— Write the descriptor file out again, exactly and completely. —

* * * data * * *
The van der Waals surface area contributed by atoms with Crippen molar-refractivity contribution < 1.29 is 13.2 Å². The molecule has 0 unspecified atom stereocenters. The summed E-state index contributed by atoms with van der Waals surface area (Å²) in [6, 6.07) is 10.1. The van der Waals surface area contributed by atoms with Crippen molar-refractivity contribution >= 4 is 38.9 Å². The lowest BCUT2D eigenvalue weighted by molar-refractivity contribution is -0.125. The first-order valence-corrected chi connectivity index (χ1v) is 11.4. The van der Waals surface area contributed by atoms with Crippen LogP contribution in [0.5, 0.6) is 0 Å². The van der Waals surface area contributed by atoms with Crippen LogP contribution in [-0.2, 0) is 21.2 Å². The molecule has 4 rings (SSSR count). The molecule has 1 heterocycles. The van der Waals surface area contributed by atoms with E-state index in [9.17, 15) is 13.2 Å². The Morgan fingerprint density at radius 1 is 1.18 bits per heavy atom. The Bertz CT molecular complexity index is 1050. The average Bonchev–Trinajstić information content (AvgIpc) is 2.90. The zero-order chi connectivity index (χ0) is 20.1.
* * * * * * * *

The van der Waals surface area contributed by atoms with Crippen molar-refractivity contribution < 1.29 is 13.2 Å². The molecule has 0 unspecified atom stereocenters. The summed E-state index contributed by atoms with van der Waals surface area (Å²) in [6, 6.07) is 10.1. The van der Waals surface area contributed by atoms with Crippen molar-refractivity contribution >= 4 is 38.9 Å². The lowest BCUT2D eigenvalue weighted by molar-refractivity contribution is -0.125. The first-order valence-corrected chi connectivity index (χ1v) is 11.4. The van der Waals surface area contributed by atoms with Crippen LogP contribution in [0.5, 0.6) is 0 Å². The van der Waals surface area contributed by atoms with Crippen LogP contribution in [-0.2, 0) is 21.2 Å². The molecule has 4 rings (SSSR count). The molecule has 1 heterocycles. The van der Waals surface area contributed by atoms with E-state index in [9.17, 15) is 13.2 Å². The Morgan fingerprint density at radius 1 is 1.18 bits per heavy atom. The Bertz CT molecular complexity index is 1050. The average Bonchev–Trinajstić information content (AvgIpc) is 2.90. The zero-order chi connectivity index (χ0) is 20.1.